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Gang-gang

New research highlights strangeness of the Australian Water Dragon

Perhaps it's because the world of human behaviour is so shocking (for example, in recent days Christendom has been left ashen-faced by a Vatican-horrifying art show of Ken and Barbie dolls as Jesus and as the Virgin Mary) that this column turns so often to topics of blameless wildlife.

Here we go again, recoiling from the Ken and Barbie outrage (although the Devil, typically, made me go online against my will to look at the blasphemous dolls) to dwell with the birds and the lizards. Our pictures are of a praiseworthily monogamous pair of Gang-gang cockatoo and of the Australian Water Dragon Physignathus lesueurii.  

Conspicuous star: A Water Dragon at Australian National Botanic Gardens.
Conspicuous star: A Water Dragon at Australian National Botanic Gardens. 

The dragon gets a guernsey here today for two overlapping reasons. It is a creature of Canberra's waterways and of course those waterways are on all thinking minds at the moment because Lake Burley Griffin's 50th birthday is looming. This paper is understandably obsessed with the event.

Then, there is some new, just-published research about the species, of course a conspicuous star of the Australian National Botanical Gardens (where the dragon of our picture was snapped), that will increase our already breathless appreciation of their strangeness. For instance, can you guess why this dragon is a water dragon, always found in fresh-water watery places? After all, lizard species richness is highest in arid spots. What is Physignathus lesueurii doing hugging waterways, lakes and ponds?

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An explanation is offered in the scholarly paper Patterns of Predation and Antipredator Behaviour In The Australian Water Dragon Physignathus Lesueurii, just published in the journal Herpetological Conservation and Biology. There are scholars of the University of Canberra's Institute of Applied Ecology and of the Australian National Botanical Gardens among the paper's brains trust of eight authors.

They fancy that the species has evolved to be always near water, so as to be able to retreat to it and hide in it (even sleeping underwater) because it has such a galaxy of creatures, especially birds, that want to eat it. The scholars calculate that there are 25 species of predators that will kill and eat Physignathus lesueurii if they can. Twenty five!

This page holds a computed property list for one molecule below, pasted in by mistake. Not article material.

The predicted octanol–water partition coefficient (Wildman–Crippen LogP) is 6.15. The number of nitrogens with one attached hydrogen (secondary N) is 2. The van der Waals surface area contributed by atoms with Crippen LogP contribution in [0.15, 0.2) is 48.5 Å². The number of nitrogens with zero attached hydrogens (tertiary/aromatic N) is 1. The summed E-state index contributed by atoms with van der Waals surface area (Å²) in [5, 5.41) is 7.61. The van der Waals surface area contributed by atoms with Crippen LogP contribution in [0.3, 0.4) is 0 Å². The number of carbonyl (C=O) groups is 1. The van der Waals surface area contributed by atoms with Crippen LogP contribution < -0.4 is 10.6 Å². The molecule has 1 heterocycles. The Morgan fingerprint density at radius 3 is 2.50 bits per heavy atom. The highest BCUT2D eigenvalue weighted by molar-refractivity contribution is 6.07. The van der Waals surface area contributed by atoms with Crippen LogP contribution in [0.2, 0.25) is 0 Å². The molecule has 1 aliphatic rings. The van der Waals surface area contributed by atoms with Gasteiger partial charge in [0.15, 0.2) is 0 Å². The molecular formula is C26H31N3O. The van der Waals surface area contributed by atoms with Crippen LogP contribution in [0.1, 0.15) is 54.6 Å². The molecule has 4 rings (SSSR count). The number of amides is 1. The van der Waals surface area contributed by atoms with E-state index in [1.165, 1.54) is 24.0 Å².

The scholars say that most of the 25 threatening species are "aerial" (they're raptors, and for example the paper includes a grisly eyewitness account of a Brown Goshawk carrying and dropping a horribly wounded dragon). Known aerial predators of the dragons include eagles, owls, kites, goshawks, harriers and even (horror!) kookaburras. Needless to say currawongs, too, those driven carnivores, add to the dragons' dangers.

Meanwhile "aquatic predators" are "rare" and so the dragons, far safer in the water, scuttle to it when danger looms.

Young imagination: A North Ainslie Primary School Gang-gang painting.
Young imagination: A North Ainslie Primary School Gang-gang painting. 

"Water Dragons possess one obvious antipredator behaviour, aquatic escape" the scholars divine, "and another potential antipredator behaviour [in their ability to sleep underwater". But it may be, they think, that the dragons underwater snoozing is done to regulate body temperatures.

"[But] when threatened, Water Dragons dive into the water, lie motionless on the bottom, and can remain submerged for up to 90 minutes." 

Yes, the Gardens, suppliers of this fabulous portrait of one of their characterful dragons, apologises to us for not having any pictures of dragons interacting with Gardens-goers. And of course this must be because experience shows one can only get so close a Gardens' dragon before, being cautious, it dives to where humans (and kookaburras) can no longer perturb it.

Imagining Gang-gangs

Today's column's painting of Gang-gang Cockatoos, faunal symbol of the ACT (and of course of a critically-acclaimed Fairfax Media column), is by children of North Ainslie Primary School.

The Canberra Ornithologists Group, sending us the picture, asks us to remind the world of the Imagining Gang-gangs student art competition.

COG's Kathryn Eyles, a coordinator of COG's Gang-gang matters in this year of the year-long Gang-gang Survey of the mysterious species, says "We want Canberra kids to learn more about the Gang-gang cockatoo, the ACT's faunal emblem, and put their imaginations to work to make Gang artworks using the medium of their choice. 

"The school holidays are a great opportunity for Canberra families to get out and enjoy our nature reserves and visit some Gang-gang hot spots to inspire the young imagination. Black Mountain, the Botanical Gardens and along Daley Road in the ANU are Gang-gang hot spots."       

She reports that "Rumour has it that  a number of schools in another Gang-gang hotspot, the inner north, are busy preparing their entries for the competition. Lyn Gascoigne, the art teacher at North Ainslie Primary School got her students off to a great start painting Gang-gangs."

Her school has an exhibition of Gang-gang artworks in its foyer and the school has an important connection with this special fowl because it adorns the school logo. 

The competition is open to students aged 5-18 years (including pre-schoolers) and entries close on 7 November 2014. Artworks will be exhibited at the M16 Artspace, Griffith from 26-30 November 2014.  More info about the competition can be found on the Canberra birds website:  canberrabirds.org.au/observing-birds/gang-gang-survey/